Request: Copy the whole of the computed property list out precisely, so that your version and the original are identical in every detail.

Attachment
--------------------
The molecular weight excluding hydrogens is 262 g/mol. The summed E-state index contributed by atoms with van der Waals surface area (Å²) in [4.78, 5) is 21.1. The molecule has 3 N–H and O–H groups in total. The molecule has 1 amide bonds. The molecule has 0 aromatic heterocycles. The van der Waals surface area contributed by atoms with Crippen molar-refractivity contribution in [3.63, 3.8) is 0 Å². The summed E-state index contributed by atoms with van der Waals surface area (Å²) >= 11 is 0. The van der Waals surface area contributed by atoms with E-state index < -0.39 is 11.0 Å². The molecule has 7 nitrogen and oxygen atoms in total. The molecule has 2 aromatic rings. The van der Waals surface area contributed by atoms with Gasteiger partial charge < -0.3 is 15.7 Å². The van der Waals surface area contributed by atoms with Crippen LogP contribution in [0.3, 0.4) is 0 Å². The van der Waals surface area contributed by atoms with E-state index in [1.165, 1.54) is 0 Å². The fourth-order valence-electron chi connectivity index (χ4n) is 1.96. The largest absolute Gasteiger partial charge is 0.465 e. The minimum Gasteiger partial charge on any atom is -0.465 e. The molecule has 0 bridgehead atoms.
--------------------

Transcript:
The molecular weight excluding hydrogens is 262 g/mol. The summed E-state index contributed by atoms with van der Waals surface area (Å²) in [4.78, 5) is 21.1. The molecule has 3 N–H and O–H groups in total. The molecule has 1 amide bonds. The molecule has 0 aromatic heterocycles. The van der Waals surface area contributed by atoms with Crippen molar-refractivity contribution in [3.63, 3.8) is 0 Å². The summed E-state index contributed by atoms with van der Waals surface area (Å²) >= 11 is 0. The van der Waals surface area contributed by atoms with E-state index < -0.39 is 11.0 Å². The molecule has 7 nitrogen and oxygen atoms in total. The molecule has 2 aromatic rings. The van der Waals surface area contributed by atoms with Gasteiger partial charge < -0.3 is 15.7 Å². The van der Waals surface area contributed by atoms with Crippen LogP contribution in [0.3, 0.4) is 0 Å². The van der Waals surface area contributed by atoms with E-state index in [1.165, 1.54) is 0 Å². The fourth-order valence-electron chi connectivity index (χ4n) is 1.96. The largest absolute Gasteiger partial charge is 0.465 e. The minimum Gasteiger partial charge on any atom is -0.465 e. The molecule has 0 bridgehead atoms.